SAU CFDD
Nov 172010
 

Boddicker

By Celine Klosterman

Even after fighting cancer for 10 years, Cheyanne Boddicker’s grandfather often had a smile on his face, she recalled.

“He was such a strong person. I never heard him complain once.”

He passed away in February. But knowing the physical struggles he and other relatives endured due to cancer, she figures she can handle a physical challenge of her own: swimming the English Channel.

The member of St. Patrick Parish in Iowa City plans to make the 21-nautical-mile swim in August 2011 to raise money to support cancer researchers at the Holden Comprehensive Cancer Center at the University of Iowa. “It’s the ultimate swimmer’s challenge,” Boddicker said.

A competitive swimmer since fifth grade, she said turning the venture into an opportunity to raise funds for a cause motivates her.  “I wanted something inspiring to make this journey much more profound for me.”

That journey will be difficult due largely to conditions such as waves up to six feet high, 55-degree water and occasional jellyfish and driftwood. Boddicker will deal with such obstacles for 12-16 consecutive hours, during which time she’ll receive nutritious liquids and moral support from her brother Michael Boddicker and boyfriend Karl Kofmehl on a nearby “pilot boat.” She won’t be allowed to touch people or objects during the swim, but she’ll float or tread water during hourly rest breaks.

“I’m really psyched up for it, but there’s risk involved,” Boddicker said. A mixture of Vaseline and grease will help shield her skin from cold, but other variables are beyond her control. “So much depends on weather conditions. If they’re not cooperating, you could go home without even getting to try…. You hear stories of people who tried five times and never made it.”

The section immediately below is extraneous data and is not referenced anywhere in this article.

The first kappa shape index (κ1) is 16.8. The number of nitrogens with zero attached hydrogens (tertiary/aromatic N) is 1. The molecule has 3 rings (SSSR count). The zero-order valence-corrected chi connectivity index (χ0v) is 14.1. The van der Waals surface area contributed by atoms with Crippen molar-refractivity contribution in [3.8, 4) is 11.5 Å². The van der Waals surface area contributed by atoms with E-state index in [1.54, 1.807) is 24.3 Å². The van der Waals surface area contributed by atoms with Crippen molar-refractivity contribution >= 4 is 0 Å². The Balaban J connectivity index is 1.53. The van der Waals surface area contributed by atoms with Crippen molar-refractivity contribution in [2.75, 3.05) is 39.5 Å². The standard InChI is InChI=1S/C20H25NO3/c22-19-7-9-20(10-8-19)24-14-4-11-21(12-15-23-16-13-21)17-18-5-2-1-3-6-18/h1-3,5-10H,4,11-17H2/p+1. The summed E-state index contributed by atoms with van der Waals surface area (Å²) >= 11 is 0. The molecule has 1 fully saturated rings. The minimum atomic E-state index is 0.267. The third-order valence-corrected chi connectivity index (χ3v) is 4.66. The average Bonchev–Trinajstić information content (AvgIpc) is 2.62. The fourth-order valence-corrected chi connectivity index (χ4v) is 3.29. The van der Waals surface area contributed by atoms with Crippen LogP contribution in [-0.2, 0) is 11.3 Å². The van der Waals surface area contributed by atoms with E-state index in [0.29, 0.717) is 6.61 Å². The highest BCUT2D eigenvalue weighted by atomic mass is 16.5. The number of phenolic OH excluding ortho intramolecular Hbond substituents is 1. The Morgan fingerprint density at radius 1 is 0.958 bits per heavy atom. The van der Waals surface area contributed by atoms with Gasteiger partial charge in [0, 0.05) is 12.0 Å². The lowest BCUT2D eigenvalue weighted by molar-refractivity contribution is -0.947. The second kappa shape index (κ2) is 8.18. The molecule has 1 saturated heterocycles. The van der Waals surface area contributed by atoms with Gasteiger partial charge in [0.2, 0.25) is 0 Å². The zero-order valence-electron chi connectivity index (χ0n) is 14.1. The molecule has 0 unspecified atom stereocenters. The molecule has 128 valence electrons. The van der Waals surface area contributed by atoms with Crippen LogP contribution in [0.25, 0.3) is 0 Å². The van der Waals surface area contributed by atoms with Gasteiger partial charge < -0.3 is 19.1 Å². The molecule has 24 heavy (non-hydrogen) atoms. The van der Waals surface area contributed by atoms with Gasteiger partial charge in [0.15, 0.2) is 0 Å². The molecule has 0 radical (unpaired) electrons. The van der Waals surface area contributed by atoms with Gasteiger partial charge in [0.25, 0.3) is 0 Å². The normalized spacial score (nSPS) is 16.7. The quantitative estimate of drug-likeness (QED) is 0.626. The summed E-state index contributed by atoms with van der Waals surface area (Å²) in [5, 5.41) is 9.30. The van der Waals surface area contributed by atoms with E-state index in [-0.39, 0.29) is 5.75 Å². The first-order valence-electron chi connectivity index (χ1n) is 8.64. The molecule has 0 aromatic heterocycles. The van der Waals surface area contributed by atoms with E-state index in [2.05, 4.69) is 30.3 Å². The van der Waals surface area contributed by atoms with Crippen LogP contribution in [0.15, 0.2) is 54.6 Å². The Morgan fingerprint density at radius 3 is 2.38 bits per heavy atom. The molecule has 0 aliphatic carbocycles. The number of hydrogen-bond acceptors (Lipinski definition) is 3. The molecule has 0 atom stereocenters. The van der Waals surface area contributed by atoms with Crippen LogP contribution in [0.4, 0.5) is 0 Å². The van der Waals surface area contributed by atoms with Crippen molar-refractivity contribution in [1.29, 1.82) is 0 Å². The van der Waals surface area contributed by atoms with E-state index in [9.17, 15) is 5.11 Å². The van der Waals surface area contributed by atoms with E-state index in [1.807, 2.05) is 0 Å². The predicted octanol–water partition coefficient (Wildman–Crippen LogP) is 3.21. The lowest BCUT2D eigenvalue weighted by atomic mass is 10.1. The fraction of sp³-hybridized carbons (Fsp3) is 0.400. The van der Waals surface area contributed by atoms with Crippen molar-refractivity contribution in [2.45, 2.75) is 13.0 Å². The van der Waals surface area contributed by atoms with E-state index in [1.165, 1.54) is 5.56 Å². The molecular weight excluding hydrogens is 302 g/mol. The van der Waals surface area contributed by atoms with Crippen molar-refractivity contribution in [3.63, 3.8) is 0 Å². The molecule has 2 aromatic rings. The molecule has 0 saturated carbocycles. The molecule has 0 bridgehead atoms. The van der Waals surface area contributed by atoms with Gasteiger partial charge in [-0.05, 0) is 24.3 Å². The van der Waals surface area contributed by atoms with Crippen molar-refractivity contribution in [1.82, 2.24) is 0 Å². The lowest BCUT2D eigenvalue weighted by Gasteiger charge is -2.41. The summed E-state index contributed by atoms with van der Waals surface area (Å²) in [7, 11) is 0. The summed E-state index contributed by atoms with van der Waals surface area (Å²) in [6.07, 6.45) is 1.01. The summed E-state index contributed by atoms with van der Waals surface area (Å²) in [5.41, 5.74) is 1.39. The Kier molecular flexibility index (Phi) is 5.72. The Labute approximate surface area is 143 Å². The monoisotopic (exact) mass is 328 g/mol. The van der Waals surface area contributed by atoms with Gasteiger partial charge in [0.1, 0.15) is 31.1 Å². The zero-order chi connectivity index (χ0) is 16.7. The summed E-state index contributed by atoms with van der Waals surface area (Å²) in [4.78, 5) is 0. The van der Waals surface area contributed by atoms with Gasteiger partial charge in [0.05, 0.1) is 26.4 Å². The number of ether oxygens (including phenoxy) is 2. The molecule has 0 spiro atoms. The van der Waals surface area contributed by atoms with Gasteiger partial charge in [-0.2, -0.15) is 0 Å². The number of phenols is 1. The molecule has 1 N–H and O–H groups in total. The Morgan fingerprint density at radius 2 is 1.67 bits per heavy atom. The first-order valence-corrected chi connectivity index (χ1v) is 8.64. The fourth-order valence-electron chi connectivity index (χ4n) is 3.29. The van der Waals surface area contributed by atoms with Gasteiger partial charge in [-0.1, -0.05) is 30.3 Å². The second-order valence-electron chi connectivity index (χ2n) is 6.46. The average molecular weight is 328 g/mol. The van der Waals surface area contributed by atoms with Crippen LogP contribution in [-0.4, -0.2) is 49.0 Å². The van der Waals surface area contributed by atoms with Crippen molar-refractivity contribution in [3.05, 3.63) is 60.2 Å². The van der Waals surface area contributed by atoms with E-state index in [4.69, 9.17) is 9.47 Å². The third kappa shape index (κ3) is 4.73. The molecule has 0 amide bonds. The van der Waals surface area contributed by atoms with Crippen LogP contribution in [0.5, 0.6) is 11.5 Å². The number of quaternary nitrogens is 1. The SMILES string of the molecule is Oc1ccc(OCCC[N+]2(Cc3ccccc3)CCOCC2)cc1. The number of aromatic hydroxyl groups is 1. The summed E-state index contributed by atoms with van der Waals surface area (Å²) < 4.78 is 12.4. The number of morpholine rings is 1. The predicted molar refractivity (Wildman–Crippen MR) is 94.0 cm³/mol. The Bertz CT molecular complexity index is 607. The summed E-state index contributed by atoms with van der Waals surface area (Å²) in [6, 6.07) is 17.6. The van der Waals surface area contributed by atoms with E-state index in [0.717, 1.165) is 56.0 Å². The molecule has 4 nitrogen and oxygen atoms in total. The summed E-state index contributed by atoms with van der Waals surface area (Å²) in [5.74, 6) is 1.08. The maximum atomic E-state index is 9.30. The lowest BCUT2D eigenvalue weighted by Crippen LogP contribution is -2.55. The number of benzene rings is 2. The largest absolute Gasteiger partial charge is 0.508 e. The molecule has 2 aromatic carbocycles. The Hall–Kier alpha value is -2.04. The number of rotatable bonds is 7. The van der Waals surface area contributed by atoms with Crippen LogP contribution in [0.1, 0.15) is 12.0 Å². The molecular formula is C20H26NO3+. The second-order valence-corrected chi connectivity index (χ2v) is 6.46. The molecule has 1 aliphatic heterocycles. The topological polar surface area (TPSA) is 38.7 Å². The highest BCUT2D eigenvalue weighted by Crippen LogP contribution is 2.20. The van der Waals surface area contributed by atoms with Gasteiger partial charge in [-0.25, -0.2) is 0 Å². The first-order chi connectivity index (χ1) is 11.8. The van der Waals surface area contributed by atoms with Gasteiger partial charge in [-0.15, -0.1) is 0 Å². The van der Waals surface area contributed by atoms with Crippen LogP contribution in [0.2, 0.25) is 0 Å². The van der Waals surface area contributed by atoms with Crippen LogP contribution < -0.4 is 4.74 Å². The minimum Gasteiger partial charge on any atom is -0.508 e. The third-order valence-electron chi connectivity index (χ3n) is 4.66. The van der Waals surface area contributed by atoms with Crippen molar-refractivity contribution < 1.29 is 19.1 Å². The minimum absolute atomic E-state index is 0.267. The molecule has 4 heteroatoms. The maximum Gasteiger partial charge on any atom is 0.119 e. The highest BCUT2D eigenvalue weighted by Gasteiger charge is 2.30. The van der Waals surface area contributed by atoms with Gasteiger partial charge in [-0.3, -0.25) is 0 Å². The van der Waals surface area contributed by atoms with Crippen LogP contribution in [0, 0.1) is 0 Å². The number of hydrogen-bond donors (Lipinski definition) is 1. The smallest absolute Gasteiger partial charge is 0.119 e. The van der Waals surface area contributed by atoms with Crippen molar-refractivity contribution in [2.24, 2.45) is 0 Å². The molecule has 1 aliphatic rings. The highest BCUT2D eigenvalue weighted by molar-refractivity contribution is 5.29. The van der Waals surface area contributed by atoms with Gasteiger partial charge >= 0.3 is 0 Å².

Then there’s the mental factor. While making tens of thousands of repetitive strokes, Boddicker likes to say the rosary. “The prayer is very repetitive, and I’ll have that time to myself to think in the quiet with the bubbles of water behind my ears. Meditation will be a huge help because I’ll pretty much be inside my own head for 12-16 hours.”

But she said her supporters will be on her mind. They include Michael Boddicker, a staff sergeant in the National Guard who has been helping her train for about a year. “He is the only person who can push me harder than I can push myself,” she said.

Her father, Dan Boddicker, a member of St. Mary’s in Tipton, said he’s impressed by her goal of swimming the English Channel. “She’s kind of always dreamed about doing that. I think it’s great that she’s not just planning to, but trying to make it bigger than herself by raising money for cancer research. She’s a very capable young lady, and I’m very confident she can do it.”

So far, Cheyanne Boddicker has raised about half of the $6,900 cost of making the swim, which includes airfare, lodging, training, registration fees and other expenses. Donations exceeding those costs will go to the University of Iowa Foundation to support the Holden Comprehensive Cancer Center. She hopes to raise $25,000.

Even after the swim, Cheyanne Boddicker hopes to continue raising money for charitable causes. She has helped fundraise as an intern for a Baltimore theater company, but the experience left her feeling as if something was missing. “I felt like I needed to use my gifts to give back to God.”

So she’s studying for a master’s degree in philanthropy and development at Saint Mary’s University in Winona, Minn., with the goal of eventually working for a Catholic charity or school.

For now, she’s just looking forward to getting to Dover, a town on England’s southeast edge near the English Channel. “Then, the fundraising and training will be done. Just knowing we made it to Dover is going to be a triumph for me.”

Supporting a charitable cause is itself a success, she said. “What’s nice about doing this is that it’s not only about the swim.”

To donate, visit http://crossingforacure.com or request more information by writing to Crossing for a Cure, PO Box 3344, Iowa City, IA, 52244.

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